The IOS update that killed my original iPhone SE was the last straw. I was done with Apple. They’d already skated far out onto the thin ice when they killed the excellent Dark Sky weather application and replaced it with their more-is-less Weather application, which took what was once quick, convenient, easy, and comprehensive — Dark Sky — and replaced it with a jumble of information, often not the information being sought, on a too-busy screen. It would have been forgivable if they had provided a setting that restored the look, feel, and functionality of Dark Sky. They didn’t. They never do. Apple knows best.
As a friend battled viruses on his brand-new Windows computer this week, I thought again about just how spoiled Apple users are by better security and better privacy than Android and Windows folks live with. Long adept at bringing such advantages to the masses that will never try (much less secure) Linux, Apple has one vulnerability is tech prowess cannot overcome: China.
The train ride was from whatever station is near Hamilton to Boston and back. I was in eastern Massachusetts for a horse show, but was taking a day off to do some work, namely visit the new digs of Miguel deIcaza and Nat Friedman, two of the brighter stars in the Linux firmament, and to interview them.
They were great to talk with, and the steampunk dÃ©cor at their new company, Ximian, was bracing. I’d probably remember it pretty clearly even if that were the only thing that day which was out of the ordinary. But it wasn’t.
By now most of us know the unpleasant drill. The credit card company calls or texts you and says there appears to be an unauthorized purchase. Somehow, that happened (near as I can tell, merely coincidentally) on three different accounts for me within a week in July. One has turned into a continuing pain months later: Apple Card. Some of this is a fault of the card, but the greater fault lies in a weak bit of design in Apple’s platforms I otherwise love.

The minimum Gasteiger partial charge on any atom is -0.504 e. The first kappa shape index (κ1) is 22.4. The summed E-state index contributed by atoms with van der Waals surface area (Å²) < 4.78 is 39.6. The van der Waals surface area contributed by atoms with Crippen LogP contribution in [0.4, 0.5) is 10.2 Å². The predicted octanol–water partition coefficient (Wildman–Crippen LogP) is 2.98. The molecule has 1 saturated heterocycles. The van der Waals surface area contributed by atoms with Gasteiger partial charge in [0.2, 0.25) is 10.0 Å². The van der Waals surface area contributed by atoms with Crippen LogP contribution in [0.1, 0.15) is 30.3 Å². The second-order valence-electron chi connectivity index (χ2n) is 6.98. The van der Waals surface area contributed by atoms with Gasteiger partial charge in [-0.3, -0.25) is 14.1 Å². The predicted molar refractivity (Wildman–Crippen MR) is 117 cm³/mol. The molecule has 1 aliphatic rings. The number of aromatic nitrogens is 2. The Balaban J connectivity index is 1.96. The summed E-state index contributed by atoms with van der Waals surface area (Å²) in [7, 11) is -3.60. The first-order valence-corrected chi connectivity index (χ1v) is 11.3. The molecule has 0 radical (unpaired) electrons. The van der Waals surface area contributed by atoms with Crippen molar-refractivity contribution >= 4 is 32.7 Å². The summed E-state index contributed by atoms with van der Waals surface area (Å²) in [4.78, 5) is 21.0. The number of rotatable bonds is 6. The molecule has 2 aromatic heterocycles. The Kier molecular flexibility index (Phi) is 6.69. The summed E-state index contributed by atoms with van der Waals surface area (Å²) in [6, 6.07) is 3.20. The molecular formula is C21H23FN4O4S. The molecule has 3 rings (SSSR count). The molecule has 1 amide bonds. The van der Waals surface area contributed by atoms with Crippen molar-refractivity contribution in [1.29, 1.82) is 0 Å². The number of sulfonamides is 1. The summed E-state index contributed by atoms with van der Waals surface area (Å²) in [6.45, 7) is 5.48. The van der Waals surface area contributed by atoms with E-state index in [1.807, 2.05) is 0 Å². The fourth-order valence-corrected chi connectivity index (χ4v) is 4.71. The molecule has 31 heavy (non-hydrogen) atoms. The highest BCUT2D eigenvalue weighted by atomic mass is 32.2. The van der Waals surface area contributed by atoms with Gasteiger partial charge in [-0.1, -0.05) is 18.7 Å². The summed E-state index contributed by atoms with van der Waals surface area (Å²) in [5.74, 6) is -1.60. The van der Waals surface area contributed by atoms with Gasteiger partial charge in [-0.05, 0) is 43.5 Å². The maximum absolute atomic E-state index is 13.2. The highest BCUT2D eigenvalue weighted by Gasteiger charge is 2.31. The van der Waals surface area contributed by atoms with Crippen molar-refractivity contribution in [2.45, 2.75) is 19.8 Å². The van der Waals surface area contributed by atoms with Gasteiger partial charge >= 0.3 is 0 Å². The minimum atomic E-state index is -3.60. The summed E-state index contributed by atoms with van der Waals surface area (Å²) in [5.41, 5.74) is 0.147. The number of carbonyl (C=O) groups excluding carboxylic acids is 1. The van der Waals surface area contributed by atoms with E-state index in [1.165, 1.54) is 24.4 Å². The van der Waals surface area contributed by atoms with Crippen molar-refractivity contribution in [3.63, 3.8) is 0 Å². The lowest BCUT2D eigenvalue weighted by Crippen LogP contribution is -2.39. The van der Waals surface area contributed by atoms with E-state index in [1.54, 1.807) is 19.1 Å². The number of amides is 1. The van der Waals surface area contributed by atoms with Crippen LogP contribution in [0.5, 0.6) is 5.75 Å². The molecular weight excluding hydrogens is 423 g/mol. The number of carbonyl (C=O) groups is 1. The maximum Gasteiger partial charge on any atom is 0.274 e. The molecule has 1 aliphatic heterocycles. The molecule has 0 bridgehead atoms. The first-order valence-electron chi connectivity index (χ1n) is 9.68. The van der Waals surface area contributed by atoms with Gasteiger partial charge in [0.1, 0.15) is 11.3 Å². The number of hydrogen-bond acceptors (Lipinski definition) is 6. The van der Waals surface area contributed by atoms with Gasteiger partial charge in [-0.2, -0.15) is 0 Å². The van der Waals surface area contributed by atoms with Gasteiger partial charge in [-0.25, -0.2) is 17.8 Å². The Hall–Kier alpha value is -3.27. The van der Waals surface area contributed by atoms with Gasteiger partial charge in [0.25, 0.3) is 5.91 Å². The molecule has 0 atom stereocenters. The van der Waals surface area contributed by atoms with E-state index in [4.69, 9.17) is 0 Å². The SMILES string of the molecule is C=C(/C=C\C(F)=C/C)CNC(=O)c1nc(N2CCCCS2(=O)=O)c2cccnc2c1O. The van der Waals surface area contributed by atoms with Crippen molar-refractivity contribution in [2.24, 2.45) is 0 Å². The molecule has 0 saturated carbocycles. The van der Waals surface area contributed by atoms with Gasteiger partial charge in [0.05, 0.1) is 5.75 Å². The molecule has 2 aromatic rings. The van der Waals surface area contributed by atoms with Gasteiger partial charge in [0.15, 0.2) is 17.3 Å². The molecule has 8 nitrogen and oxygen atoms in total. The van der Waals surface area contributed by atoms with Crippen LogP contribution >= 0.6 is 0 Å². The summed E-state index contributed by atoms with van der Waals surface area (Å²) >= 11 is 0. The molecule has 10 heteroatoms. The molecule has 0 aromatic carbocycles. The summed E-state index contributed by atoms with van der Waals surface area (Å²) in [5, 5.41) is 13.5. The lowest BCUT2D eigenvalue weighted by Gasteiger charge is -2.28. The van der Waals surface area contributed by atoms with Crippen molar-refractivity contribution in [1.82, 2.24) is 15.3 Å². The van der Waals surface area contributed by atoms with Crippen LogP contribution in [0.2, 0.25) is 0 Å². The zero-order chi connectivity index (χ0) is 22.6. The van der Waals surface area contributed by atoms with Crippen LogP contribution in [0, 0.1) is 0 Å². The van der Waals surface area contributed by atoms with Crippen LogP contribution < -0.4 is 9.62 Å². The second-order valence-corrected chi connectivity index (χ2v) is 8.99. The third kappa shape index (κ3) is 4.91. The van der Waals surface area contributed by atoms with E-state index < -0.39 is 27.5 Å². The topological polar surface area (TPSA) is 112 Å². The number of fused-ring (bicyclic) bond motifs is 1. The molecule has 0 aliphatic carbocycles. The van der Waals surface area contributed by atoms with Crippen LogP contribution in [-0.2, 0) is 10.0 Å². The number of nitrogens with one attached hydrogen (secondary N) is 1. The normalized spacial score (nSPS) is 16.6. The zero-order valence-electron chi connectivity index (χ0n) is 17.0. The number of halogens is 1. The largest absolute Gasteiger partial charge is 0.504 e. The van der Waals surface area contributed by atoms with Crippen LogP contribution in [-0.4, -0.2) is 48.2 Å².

It was expensive as mute buttons go. That seems clear to me, but anyone else might need a little explanation. For the last number of years I have had in my bedroom what was the cheapest little flat-screen television that WalMart had to offer in about 2015, so it wasn’t much good seven years ago and today no one would purchase even a telephone with its low video specifications and lack of inputs.
Everyone loves to show off some photos of their latest trip or family party. So, here I’ll share some to start off this week’s column. Never mind if you would rather not see my family’s party or my vacation — these aren’t those anyway. I’ve been under-the-weather and keeping my distance from folks. Here’s another secret though: they aren’t anybody’s.
It started before the pandemic, but the pandemic let it take root and become the norm. We don’t often have funerals any more, at least not religious services in which we mourn the departed and beg God to welcome our dead friend or relative into the splendor of eternal Heavenly life. Instead, the obituary now frequently ends with “A celebration of life will take place at a later date.”
Science fiction literature is full of situations where electronic devices become self aware and begin making their own decisions. Some of us, I suppose, have come to think that it’s ultimately inevitable.
Just now, as is the case each morning, I opened a terminal window on my computer’s desktop and typed a command: “apt update”. The window filled with characters as each of several online “repositories” was checked. Soon I was given a list of the software packages, including the operating system itself, that had security updates and bug fixes available. There being some, I then typed “apt upgrade” and a minute or two later those fixes had been downloaded and installed.